Because research has shown that the drug can cause heart failure at high cumulative dosages as well as acute leukemia, doctors exercise caution when giving it to patients, said Patricia O'Looney, vice president of biomedical research for the National Multiple Sclerosis Society.
But the difficulty, she said, is that there are few other options for people with secondary progressive MS, and quality of life has to be balanced with risk of heart damage and leukemia.
"That's the frustrating part," O'Looney said. "When someone is reaching a very progressive form of the disease, and other drugs aren't working, we desperately need something in the clinical care of patients to try to help them. But there's no question about it. Novantrone is a strong drug, and with strong drugs, there are side effects."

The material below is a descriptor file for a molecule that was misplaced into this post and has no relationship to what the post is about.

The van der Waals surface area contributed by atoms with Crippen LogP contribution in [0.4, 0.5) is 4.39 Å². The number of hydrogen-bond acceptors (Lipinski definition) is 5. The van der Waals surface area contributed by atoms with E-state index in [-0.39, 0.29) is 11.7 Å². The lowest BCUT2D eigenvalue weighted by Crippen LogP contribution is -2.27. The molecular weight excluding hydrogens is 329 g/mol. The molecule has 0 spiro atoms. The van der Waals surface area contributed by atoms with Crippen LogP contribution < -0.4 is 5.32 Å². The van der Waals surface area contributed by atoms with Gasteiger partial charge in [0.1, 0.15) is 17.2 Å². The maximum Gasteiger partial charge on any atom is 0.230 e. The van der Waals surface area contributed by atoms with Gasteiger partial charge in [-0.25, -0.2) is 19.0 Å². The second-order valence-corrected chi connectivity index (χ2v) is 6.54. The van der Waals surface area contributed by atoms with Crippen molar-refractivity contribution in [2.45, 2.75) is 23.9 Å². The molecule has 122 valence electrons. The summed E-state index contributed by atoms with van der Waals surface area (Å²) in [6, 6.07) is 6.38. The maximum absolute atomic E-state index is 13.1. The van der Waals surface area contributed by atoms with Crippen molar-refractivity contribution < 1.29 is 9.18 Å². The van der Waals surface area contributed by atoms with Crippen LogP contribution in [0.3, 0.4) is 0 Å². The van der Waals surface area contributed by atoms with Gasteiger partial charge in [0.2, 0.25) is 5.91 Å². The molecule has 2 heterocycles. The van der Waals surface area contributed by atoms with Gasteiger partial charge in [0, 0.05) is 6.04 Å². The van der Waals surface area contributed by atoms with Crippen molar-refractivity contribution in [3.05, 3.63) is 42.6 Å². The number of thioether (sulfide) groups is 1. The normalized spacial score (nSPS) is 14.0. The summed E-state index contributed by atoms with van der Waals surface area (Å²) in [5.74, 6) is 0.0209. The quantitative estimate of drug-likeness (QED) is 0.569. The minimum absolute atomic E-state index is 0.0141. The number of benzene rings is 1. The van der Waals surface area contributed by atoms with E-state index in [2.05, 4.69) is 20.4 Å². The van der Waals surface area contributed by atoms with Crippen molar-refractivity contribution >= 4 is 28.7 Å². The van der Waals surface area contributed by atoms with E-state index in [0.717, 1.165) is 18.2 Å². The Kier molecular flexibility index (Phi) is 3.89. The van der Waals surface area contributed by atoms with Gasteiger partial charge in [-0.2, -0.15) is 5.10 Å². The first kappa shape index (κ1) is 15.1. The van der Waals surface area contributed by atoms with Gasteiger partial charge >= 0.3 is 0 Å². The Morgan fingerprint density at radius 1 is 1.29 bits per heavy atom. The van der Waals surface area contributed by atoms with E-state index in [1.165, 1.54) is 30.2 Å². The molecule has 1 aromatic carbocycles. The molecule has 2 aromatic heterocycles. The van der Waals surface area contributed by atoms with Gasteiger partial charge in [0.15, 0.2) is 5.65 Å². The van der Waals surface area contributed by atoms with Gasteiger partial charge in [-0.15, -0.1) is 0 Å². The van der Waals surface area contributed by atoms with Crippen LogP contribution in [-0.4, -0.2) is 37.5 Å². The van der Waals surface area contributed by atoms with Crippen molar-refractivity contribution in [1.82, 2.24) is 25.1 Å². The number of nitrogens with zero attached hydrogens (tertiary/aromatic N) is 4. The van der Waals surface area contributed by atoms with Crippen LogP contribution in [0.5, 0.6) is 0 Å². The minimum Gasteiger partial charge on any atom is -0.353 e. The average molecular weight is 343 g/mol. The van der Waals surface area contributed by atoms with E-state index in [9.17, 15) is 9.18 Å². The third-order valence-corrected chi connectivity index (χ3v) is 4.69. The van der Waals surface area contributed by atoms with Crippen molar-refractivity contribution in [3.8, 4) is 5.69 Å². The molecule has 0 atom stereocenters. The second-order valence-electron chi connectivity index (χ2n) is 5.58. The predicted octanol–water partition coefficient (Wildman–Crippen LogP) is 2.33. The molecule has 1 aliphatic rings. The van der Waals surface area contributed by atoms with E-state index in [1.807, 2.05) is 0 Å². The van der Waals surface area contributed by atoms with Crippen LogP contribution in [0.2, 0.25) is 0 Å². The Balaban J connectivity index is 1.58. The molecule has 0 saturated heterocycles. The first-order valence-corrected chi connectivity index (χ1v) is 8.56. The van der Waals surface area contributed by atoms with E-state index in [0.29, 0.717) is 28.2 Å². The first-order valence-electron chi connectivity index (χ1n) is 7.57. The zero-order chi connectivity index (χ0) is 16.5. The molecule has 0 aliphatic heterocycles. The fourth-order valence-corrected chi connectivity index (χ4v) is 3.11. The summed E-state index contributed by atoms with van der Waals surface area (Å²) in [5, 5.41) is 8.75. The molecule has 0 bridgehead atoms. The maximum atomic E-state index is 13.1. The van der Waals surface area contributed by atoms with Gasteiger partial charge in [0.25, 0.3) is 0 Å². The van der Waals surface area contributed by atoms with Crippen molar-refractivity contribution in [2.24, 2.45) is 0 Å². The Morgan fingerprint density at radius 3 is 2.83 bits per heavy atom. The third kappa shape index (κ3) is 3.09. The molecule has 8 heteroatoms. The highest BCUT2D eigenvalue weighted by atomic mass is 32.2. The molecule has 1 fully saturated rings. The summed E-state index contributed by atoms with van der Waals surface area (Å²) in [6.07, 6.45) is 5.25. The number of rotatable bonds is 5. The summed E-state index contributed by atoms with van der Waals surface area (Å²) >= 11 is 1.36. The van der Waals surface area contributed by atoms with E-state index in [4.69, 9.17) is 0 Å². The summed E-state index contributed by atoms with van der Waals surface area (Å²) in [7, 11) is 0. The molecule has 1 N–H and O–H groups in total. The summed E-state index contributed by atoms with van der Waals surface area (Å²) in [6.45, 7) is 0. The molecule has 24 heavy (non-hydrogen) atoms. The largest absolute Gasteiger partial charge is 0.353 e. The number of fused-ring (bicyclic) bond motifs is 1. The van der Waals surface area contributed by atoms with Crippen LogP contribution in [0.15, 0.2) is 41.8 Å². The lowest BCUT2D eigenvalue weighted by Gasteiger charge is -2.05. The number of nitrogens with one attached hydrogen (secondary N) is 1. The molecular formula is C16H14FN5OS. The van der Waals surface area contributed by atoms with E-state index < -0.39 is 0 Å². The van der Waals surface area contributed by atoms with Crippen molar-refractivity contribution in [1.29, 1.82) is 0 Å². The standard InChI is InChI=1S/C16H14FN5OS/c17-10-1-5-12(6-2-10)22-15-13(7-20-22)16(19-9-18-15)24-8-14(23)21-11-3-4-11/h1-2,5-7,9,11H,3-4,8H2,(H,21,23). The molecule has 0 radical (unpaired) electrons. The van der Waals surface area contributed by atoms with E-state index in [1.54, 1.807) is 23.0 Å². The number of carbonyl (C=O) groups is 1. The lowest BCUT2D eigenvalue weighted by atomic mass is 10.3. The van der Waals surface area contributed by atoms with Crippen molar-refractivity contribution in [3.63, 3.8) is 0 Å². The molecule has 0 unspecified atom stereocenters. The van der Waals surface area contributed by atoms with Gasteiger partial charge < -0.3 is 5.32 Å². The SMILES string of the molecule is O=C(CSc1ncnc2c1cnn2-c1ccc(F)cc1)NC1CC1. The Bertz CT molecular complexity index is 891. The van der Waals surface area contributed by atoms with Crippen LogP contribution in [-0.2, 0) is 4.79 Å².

Mitoxantrone is given in an IV infusion, usually in doses of 10 to 20 milligrams spaced about thee months apart.
Current U.S. guidelines call for people to receive a total lifetime dose of no more than 140 mg, O'Looney said.
People in the Italian study had received substantially less. Those who developed leukemia were given an average of 82 mg, compared with 63 mg for those who did not develop leukemia.
The leukemia occurred an average of three years after the first use of the drug and an average of 18 months after treatment had ended, according to the study.
"It is vital that all MS patients treated with mitoxantrone undergo prolonged and careful hematological follow-up to check for acute leukemia," Martinelli said.
In a second study to be presented at the meeting in Seattle, researchers found that adding the steroid methylprednisolone to treatment with interferon beta-1a (Avonex), a standard part of MS drug therapy, may reduce the amount of disease activity more than using the MS drug alone.<
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